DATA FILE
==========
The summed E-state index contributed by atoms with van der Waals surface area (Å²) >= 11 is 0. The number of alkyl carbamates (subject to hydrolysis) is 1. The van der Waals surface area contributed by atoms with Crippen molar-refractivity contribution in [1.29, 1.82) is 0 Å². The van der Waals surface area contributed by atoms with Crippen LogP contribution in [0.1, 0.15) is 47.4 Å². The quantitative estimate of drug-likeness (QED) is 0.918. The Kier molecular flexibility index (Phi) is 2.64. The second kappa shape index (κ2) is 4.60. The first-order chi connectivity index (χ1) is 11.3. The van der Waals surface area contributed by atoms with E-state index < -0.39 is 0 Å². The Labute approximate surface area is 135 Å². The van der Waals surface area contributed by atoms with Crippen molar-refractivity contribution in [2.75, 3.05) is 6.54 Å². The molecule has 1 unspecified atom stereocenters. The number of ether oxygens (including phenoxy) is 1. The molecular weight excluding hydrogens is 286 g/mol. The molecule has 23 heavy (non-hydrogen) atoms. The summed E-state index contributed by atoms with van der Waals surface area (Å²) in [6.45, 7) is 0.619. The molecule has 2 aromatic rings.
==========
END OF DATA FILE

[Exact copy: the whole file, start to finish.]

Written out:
The summed E-state index contributed by atoms with van der Waals surface area (Å²) >= 11 is 0. The number of alkyl carbamates (subject to hydrolysis) is 1. The van der Waals surface area contributed by atoms with Crippen molar-refractivity contribution in [1.29, 1.82) is 0 Å². The van der Waals surface area contributed by atoms with Crippen LogP contribution in [0.1, 0.15) is 47.4 Å². The quantitative estimate of drug-likeness (QED) is 0.918. The Kier molecular flexibility index (Phi) is 2.64. The second kappa shape index (κ2) is 4.60. The first-order chi connectivity index (χ1) is 11.3. The van der Waals surface area contributed by atoms with E-state index < -0.39 is 0 Å². The Labute approximate surface area is 135 Å². The van der Waals surface area contributed by atoms with Crippen molar-refractivity contribution in [2.75, 3.05) is 6.54 Å². The molecule has 1 unspecified atom stereocenters. The number of ether oxygens (including phenoxy) is 1. The molecular weight excluding hydrogens is 286 g/mol. The molecule has 23 heavy (non-hydrogen) atoms. The summed E-state index contributed by atoms with van der Waals surface area (Å²) in [6.45, 7) is 0.619. The molecule has 2 aromatic rings.